Boost Users :
From: Jeremy Siek (jsiek_at_[hidden])
Date: 2005-05-16 11:10:37
Sounds neat! Though at this time I can do no more than
give you my encouragement!
On May 16, 2005, at 10:13 AM, martin f krafft wrote:
> I am looking at a complex project I am about to implement with BGL.
> Among regular graph operations, we need each vertex/edge to be
> located in Cartesian space (a Coordinate property will do) and for
> any point P in this Cartesian space (which may coincide with
> a vertex or edge) determine the set of geographically close
> vertices/edges (within the sphere of radius r, centred at P). Thus,
> the result set is essentially completely independent of the graph's
> structure, only dependent on the Coordinate property of the graph
> The classic algorithm for this type of problem is the KD-Tree,
> a structure optimised for spatial lookups in K-dimensional space.
> It uses the same technique as a binary search, but at each level,
> the next dimension is compared... until K, at which point the
> iteration starts again from 0.
> Bentley, J. L., Multidimensional binary search trees used for
> associative searching, Communications of the ACM, v.18 n.9,
> p.509-517, Sept. 1975
> A demo for 2 dimensional search:
> I have written a nice, flexible STL-container-style KDTree
> This uses its own tree implementation along with bidirectional
> iterators. Since it stores edges and vertices in the same data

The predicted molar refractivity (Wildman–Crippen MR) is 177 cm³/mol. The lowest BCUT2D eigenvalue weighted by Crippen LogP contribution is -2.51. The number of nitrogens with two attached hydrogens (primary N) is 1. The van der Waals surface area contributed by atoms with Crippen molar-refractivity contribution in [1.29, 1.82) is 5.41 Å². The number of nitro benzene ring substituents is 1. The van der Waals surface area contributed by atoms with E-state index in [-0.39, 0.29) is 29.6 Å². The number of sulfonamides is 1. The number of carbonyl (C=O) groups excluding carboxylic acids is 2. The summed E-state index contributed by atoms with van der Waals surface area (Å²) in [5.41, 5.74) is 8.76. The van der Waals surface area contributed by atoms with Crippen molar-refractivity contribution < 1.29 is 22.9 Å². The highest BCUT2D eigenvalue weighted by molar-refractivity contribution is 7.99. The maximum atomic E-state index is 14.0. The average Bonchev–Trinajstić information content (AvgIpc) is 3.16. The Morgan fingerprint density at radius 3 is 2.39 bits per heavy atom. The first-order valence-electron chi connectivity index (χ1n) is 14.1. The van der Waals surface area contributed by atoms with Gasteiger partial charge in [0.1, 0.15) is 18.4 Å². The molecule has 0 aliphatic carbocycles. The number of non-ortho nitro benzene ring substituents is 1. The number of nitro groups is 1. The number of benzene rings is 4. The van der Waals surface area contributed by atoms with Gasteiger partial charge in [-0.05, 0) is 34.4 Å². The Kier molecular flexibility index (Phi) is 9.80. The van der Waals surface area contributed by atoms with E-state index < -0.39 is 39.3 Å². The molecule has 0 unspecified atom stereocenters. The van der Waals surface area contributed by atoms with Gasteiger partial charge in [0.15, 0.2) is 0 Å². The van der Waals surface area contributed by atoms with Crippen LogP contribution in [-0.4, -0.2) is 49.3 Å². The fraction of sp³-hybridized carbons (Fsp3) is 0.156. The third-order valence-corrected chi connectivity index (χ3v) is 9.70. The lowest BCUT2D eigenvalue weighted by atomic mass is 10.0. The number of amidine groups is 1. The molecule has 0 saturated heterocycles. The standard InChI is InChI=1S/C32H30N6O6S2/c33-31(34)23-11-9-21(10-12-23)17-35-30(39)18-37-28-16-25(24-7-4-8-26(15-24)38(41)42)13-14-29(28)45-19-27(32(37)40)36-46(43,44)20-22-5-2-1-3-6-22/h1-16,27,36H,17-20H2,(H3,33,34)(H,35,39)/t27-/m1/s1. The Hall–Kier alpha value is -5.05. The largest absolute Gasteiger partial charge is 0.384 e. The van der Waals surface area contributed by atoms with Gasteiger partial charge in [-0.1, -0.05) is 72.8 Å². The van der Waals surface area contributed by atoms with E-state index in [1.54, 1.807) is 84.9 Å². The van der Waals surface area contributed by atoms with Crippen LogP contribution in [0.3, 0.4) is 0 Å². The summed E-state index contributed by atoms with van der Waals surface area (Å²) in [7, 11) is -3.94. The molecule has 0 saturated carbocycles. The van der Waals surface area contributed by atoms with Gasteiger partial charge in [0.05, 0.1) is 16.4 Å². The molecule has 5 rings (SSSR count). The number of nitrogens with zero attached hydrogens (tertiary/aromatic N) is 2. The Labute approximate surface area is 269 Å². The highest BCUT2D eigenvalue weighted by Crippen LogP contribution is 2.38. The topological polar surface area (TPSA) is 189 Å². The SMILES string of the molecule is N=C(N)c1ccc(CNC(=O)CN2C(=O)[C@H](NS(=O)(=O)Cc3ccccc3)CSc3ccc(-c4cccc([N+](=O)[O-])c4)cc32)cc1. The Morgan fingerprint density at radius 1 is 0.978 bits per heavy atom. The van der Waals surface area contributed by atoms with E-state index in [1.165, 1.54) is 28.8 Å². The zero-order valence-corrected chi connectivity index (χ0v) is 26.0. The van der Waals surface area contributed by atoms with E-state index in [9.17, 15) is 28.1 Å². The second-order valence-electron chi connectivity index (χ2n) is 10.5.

> structure, it does not really make for a good base container for the
> BGL. It would be possible to use separate trees for edges and
> vertices, but another problem makes that really difficult: changes
> to the Cartesian coordinates basically require the object to be
> removed and reinserted into the tree, and erasure does not work
> reliably currently (I have not found a viable update strategy).
> Now I am faced with the task of combining that with the BGL. Thus,
> I am weighing options:
> - does anyone work with KD Trees and the BGL who'd be willing to
> share experiences with me? In particular, I wonder whether it is
> * to use the same data structures for both, such that I do not
> have to store multiple pointers for my objects, one in the
> graph and one in the KD tree?
> * to implement KD trees with BGL?
> - would this library be a candidate for Boost and/or the BGL?
> I realise that it's way too STL-centric right now (I somehow got
> a kick out of using the same variable naming scheme as the SGI
> STL implementation, which was made by people with obvious
> psychiatric needs (</humour>). Basically, between its current
> version and a final version ("1.0"), the following needs to be
> * clean up the source code to make it less cryptic (1 day)
> * figure out how to implement erase-and-optimise efficiently
> (1 week)
> * figure out a way to make the coordinates mutable so that the
> tree can accomodate moving objects (although it's probably
> not the best container for e.g. particle systems).
> * push decisions down into policies (it already uses
> comparator and allocator policies).
> So this email does two things:
> If you are familiar with KD trees and the BGL, please give me some
> insight into your approach.
> If you are interested in the KD tree implementation and think that
> it would be a good candidate for boost, consider helping out to
> attack the TODO list, and if only with conceptual discussion.
> Thanks for your time and patience.
> martin; (greetings from the heart of the sun.)
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Jeremy Siek <jsiek_at_[hidden]>
Ph.D. Student, Indiana University Bloomington
C++ Booster (http://www.boost.org)
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